MNCPA signs letter urging congressional support for state tax filing relief for remote workers
September 14, 2020 | Linda Wedul
My sister recently announced she and her husband were becoming digital nomads. They live on the East Coast, but for the next three months they’re renting an Airbnb in Washington state. They will return home for a bit and then set up in the Southwest for another three months. Their jobs can be done fully remotely; their respective managers approved the arrangement and HR was informed. Fortunately, they work for a large international company that has all the systems in place to track hours and collect and remit the appropriate state taxes.
In another conversation, a member shared that employees had opted to temporarily work from their parents’ homes -- but had never informed their manager they would be out of state. They were getting their work done but didn’t realize their physical location impacted their state withholding. This local business doesn’t have systems in place to monitor where an employee is physically located and adjust payroll tax withholdings accordingly. The company suddenly had a problem; how many other staff were working in another state on a regular basis?
COVID-19 is demonstrating again that government rules and regulations do not reflect the current environment and instead, adds additional burdens to taxpayers and companies trying to comply. Remote work and mobile workforces aren’t new concepts. However, the pandemic elevated the need for employees to have remote work options, and the ability for first responders to cross state lines.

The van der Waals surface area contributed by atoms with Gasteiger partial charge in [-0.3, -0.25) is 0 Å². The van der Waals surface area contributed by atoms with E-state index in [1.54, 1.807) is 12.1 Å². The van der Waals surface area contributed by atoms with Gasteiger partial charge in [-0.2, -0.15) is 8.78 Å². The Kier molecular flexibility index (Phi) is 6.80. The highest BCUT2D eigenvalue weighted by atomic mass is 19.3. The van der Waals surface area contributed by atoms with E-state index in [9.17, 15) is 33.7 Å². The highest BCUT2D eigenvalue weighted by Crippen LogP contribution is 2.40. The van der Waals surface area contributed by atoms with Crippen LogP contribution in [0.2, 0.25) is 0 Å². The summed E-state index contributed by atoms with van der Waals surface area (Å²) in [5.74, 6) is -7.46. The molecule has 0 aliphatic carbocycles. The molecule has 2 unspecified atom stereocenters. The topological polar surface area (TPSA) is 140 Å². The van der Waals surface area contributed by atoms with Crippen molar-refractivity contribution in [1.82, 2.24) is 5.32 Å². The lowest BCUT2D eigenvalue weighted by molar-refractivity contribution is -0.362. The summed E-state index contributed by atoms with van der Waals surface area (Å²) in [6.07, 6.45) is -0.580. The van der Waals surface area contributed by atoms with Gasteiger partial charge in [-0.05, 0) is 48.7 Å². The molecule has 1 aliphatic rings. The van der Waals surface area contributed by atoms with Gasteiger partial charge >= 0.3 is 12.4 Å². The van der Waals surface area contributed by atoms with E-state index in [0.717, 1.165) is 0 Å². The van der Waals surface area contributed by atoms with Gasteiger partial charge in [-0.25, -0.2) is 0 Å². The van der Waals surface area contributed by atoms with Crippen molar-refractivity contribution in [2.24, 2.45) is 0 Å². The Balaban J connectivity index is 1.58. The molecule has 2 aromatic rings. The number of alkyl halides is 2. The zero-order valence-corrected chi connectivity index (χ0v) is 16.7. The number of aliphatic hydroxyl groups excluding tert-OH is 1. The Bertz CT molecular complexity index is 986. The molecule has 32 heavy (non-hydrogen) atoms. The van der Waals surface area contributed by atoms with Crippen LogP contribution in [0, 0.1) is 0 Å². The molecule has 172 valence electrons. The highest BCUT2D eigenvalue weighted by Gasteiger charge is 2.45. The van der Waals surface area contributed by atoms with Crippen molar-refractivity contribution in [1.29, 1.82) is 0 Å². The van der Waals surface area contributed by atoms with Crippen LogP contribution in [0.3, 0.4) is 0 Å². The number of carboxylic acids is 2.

There are several benefits to having a remote and mobile workforce, but one of the major challenges is the increased state and local tax compliance burden. States have differing nexus and withholding rules, making the impact of having an increased number of telecommuting employees especially tricky to track. Without clear guidance, there’s the risk that employers and employees are liable for nonresident taxes and withholding and reporting requirements.
In response to this challenge, the MNCPA joined more than 120 employers and organizations across the nation in signing a letter to Congressional leaders
urging them to support state tax filing and withholding relief for remote workers during the pandemic. The accounting profession has been consistent in its support of state tax filing relief for remote workers. Today, with an unprecedented number of workers working remotely, it’s imperative that Congress pass legislation to adapt to our current economic reality.
We shouldn’t burden business owners and employees with unexpected tax penalties. Enacting this legislation will help our state and country start on the path toward economic recovery and growth.
Topics: Government, SALT
Linda Wedul is president and CEO of the MNCPA. She’s usually spotted at MNCPA events, introducing herself to members with a warm smile and memorable laugh. Mixed among the Footnotes, accounting journals, leadership books and three monitors in her office, you’d be surprised to see a dog kennel. Her unpaid job is volunteering as a foster family for service dogs in training through Can-Do-Canines. She and her husband have two adult children and live in Farmington. Linda can be reached at 952-885-5516 or firstname.lastname@example.org.
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